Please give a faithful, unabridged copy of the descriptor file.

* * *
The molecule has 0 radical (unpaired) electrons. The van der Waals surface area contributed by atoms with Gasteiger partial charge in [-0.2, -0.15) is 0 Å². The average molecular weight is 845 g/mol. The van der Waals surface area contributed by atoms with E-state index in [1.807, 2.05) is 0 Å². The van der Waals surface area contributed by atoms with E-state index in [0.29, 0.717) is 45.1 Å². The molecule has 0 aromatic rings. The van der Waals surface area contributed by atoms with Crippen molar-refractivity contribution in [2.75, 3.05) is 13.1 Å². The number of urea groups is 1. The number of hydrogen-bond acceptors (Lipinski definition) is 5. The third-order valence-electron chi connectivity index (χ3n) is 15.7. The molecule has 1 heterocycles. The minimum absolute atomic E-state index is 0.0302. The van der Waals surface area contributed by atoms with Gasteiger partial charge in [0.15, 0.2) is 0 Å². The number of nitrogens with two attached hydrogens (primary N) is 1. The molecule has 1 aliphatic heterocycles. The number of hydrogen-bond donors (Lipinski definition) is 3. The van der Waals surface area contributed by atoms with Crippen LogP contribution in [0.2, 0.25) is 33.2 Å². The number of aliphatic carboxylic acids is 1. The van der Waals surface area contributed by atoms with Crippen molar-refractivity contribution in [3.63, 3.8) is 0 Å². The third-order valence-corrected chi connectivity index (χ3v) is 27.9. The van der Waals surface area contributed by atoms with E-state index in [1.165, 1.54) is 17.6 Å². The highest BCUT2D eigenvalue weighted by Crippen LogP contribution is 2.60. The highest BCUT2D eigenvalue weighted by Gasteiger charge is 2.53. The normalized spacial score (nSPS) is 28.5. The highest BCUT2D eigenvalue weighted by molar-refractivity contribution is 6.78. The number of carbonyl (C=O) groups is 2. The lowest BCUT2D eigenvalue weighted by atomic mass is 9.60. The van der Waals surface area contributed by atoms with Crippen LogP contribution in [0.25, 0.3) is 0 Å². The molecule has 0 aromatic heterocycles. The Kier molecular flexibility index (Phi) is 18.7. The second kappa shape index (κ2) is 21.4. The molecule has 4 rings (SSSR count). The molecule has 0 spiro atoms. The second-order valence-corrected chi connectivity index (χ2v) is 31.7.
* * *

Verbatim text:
The molecule has 0 radical (unpaired) electrons. The van der Waals surface area contributed by atoms with Gasteiger partial charge in [-0.2, -0.15) is 0 Å². The average molecular weight is 845 g/mol. The van der Waals surface area contributed by atoms with E-state index in [1.807, 2.05) is 0 Å². The van der Waals surface area contributed by atoms with E-state index in [0.29, 0.717) is 45.1 Å². The molecule has 0 aromatic rings. The van der Waals surface area contributed by atoms with Crippen molar-refractivity contribution in [2.75, 3.05) is 13.1 Å². The number of urea groups is 1. The number of hydrogen-bond acceptors (Lipinski definition) is 5. The third-order valence-electron chi connectivity index (χ3n) is 15.7. The molecule has 1 heterocycles. The minimum absolute atomic E-state index is 0.0302. The van der Waals surface area contributed by atoms with Gasteiger partial charge in [0.15, 0.2) is 0 Å². The number of nitrogens with two attached hydrogens (primary N) is 1. The molecule has 1 aliphatic heterocycles. The number of hydrogen-bond donors (Lipinski definition) is 3. The van der Waals surface area contributed by atoms with Crippen LogP contribution in [0.2, 0.25) is 33.2 Å². The number of aliphatic carboxylic acids is 1. The van der Waals surface area contributed by atoms with Crippen molar-refractivity contribution in [3.63, 3.8) is 0 Å². The third-order valence-corrected chi connectivity index (χ3v) is 27.9. The van der Waals surface area contributed by atoms with E-state index in [1.165, 1.54) is 17.6 Å². The highest BCUT2D eigenvalue weighted by Crippen LogP contribution is 2.60. The highest BCUT2D eigenvalue weighted by Gasteiger charge is 2.53. The normalized spacial score (nSPS) is 28.5. The highest BCUT2D eigenvalue weighted by molar-refractivity contribution is 6.78. The number of carbonyl (C=O) groups is 2. The lowest BCUT2D eigenvalue weighted by atomic mass is 9.60. The van der Waals surface area contributed by atoms with Crippen LogP contribution in [0.25, 0.3) is 0 Å². The molecule has 0 aromatic heterocycles. The Kier molecular flexibility index (Phi) is 18.7. The second kappa shape index (κ2) is 21.4. The molecule has 4 rings (SSSR count). The molecule has 0 spiro atoms. The second-order valence-corrected chi connectivity index (χ2v) is 31.7.